Heritage, Volume 10, Number 3, Summer 1992 Page: 13
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O ~ ~TO V e TS~~~~~~~~~~~~~~~~~~~~~~~~~~~~~~~~~~~~~~~~~~~~~~~~~~~~~~~~~~~~~~~~~~~~~~~~~~~~~~~~~~~~~~~~~~~~~~~~~~~~~~~~~~~~~~~~~IWNOM
By Conover Hunt
The Sixth Floor: John F. Kennedy and
the Memory of a Nation, is a permanent
historical display examining the life, death,
and legacy of John F. Kennedy. The 8,800
square-foot exhibition is located in the
former Texas School Book Depository
overlooking Dealey Plaza in downtown
Dallas. Part museum, part historic restoration
project, and part narrative account of
three decades of American social history,
The Sixth Floor has attracted more than a
million visitors from around the world since
it opened to the public on February 20,
The $3.8 million project was a joint
effort of Dallas County, owner of the building,
and the non-profit Dallas County Historical
Foundation, which was created in
1983 specifically to organize and operate
the exhibition. Since opening, The Sixth
Floor has scored a positive rating from
more than 98 percent of its visitors. From
concept to completion, however the project
took nearly 12 years. In fact, the very notion
of interpreting a national tragedy
within that infamous space set off a storm
of controversy that surrounded the exhibition
from its very inception.
The Depository company moved to another
Dallas location in 1970, leaving the
future of the 1901 warehouse in doubt.
When Dallas County exercised an option
to purchase the deteriorated structure late
in 1977, municipal leaders knew that plans
to renovate the building into a new seat of
county government would have to make
allowances for the structure's historical association
with the Kennedy assassination.
Government investigations since 1963 had
concluded that the sixth floor of the old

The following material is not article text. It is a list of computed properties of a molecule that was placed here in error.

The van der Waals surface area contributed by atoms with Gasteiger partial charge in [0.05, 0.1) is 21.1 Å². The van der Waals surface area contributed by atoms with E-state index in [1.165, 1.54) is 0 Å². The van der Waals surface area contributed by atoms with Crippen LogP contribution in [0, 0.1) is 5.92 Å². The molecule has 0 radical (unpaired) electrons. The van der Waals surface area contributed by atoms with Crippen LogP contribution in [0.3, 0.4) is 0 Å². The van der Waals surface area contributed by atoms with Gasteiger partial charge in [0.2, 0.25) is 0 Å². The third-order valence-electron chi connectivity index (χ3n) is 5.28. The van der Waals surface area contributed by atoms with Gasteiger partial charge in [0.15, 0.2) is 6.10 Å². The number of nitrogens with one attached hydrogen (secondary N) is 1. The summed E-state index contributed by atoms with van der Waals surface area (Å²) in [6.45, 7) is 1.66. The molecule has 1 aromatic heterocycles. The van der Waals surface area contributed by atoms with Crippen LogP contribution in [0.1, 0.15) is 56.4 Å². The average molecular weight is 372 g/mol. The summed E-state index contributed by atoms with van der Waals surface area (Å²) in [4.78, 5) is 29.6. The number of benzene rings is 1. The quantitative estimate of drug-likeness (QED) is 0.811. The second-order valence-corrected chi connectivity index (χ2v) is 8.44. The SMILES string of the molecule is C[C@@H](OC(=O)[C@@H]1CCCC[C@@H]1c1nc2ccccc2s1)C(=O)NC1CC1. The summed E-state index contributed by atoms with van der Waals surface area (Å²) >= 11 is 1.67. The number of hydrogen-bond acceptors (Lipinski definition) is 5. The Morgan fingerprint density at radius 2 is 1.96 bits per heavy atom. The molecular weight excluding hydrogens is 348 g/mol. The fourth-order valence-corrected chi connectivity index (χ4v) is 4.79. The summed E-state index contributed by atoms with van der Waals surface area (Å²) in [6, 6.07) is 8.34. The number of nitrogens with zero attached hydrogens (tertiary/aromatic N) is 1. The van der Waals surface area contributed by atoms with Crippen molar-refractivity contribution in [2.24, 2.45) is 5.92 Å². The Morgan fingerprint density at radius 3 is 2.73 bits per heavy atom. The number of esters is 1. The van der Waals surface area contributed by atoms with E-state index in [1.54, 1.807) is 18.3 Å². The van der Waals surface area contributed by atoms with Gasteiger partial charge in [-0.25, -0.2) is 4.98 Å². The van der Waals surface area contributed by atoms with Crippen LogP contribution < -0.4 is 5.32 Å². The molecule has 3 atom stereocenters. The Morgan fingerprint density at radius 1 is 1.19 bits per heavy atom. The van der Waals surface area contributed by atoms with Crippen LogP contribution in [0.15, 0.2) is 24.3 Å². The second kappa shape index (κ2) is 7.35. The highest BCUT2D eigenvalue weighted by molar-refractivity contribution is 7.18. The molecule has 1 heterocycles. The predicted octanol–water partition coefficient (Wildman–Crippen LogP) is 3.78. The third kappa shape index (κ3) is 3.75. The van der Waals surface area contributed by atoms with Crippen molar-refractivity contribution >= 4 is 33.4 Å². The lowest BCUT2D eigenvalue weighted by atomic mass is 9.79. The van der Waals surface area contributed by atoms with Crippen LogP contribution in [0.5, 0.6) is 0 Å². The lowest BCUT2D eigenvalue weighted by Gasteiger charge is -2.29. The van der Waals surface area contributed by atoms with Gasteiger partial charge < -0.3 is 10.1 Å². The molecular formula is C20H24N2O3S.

Depository was the location from which a
sniper had fired shots that killed President
Kennedy and seriously wounded Texas
Governor John B. Connally. In fact, the
government-sponsored House Select Committee
on Assassinations was conducting its
investigation into the slaying during 1977.
Once again, Dealey Plaza and the Depository
had become an active crime scene.
County officials wanted to make certain
that the renovation did not inadvertently
destroy or remove a part of the evidence, so
they called on The Dallas County Historical
Commission, chaired by volunteer community
history activist Lindalyn Adams, for
assistance. The major task: determine the
critically important areas of the building
and find a use for the notorious sixth floor.
Accordingly, the historical commission
convened a panel of national experts in
1978 to examine the relationship of the old
Depository to the assassination and to make
recommendations about the most appropriate
methods for historic preservation at
the site. The conversion into the new Dallas
County Administration Building took place
in phases between 1979 and 1988.
In 1979 the panel advised the county to
set aside the sixth floor for future installation
of an educational display for the enrichment
of the hundreds of thousands of
visitors who came to Dealey Plaza each
year. The announcement set off the first
wave of controversy. Critics of the conclusions
of the numerous official investigations
into the assassination predicted that
the exhibit would ignore the work of writers
who had questioned the government's
claims that Lee Harvey Oswald had shot
and killed President John Kennedy and
seriously wounded Texas Governor John
B. Connally. (Conclusions on the matter of
From concept to
Sixth Floor Exhibit,
located in the
former Texas School
Dealey Plaza, site
of the assassination
of President John F.
nearly 12 years to
complete. The very
notion of interpreting
a national tragedy
infamous space set
off a storm of
controvery that surrounded
from its inception.
HERITAGE * SUMMER 1992 13
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Texas Historical Foundation. Heritage, Volume 10, Number 3, Summer 1992, periodical, Summer 1992; Austin, Texas. (texashistory.unt.edu/ark:/67531/metapth45419/m1/13/: accessed January 16, 2018), University of North Texas Libraries, The Portal to Texas History, texashistory.unt.edu; crediting Texas Historical Foundation.